Thirty-eight percent of women who had been harassed online reported the experience could be described as extremely or very upsetting to them.
“When gender and severe harassment combine, the results are especially stark,” writes report author Maeve Duggan. I deleted our contact history from my phone and blocked him. But for thousands of women, and some men, the consequences of online actions have been dire.
His articulate responses drew me in, and I breathed back nerves and adrenaline with the ocean air as we continued this perfect first date.
(Theoretically because, as we’ll get into later, that doesn’t always happen the way it should.) But for those living in a state without these laws, there is little other recourse.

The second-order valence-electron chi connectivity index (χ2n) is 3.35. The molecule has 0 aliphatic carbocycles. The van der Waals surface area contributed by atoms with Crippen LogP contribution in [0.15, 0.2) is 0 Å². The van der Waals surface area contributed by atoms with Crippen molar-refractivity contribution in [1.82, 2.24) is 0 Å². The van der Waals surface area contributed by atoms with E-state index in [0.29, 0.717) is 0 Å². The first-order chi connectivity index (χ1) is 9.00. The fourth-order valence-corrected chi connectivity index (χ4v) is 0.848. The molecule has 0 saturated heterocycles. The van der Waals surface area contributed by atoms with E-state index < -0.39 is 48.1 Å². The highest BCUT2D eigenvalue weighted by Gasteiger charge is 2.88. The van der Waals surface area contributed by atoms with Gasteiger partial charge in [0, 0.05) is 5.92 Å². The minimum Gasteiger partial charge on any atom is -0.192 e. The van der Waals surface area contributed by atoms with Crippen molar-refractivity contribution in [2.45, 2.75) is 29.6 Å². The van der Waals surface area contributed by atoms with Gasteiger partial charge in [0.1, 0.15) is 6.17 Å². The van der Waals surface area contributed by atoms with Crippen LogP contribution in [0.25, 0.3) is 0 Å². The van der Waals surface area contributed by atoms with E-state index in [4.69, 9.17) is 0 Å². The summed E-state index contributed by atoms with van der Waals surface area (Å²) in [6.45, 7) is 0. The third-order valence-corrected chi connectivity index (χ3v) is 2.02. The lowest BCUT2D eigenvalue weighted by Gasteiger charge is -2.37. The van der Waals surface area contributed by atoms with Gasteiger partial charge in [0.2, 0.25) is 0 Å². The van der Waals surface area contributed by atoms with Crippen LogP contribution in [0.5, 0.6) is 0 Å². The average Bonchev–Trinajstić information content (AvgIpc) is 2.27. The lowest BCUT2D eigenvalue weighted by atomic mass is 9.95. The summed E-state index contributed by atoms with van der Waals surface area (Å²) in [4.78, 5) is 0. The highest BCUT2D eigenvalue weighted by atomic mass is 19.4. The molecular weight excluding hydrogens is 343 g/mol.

Take for example the case of Ian Barber in what was New York’s first “revenge porn” case.
Citron cites the case of a woman from Hawaii who wanted to sue the person who posted her nude photos online, but sought permission to do so as “Jane Doe” so her reputation wouldn’t be further maligned.
She was denied by the court, in a decision that demonstrates the “practical limits” of tort law for stopping online abuse, said Citron.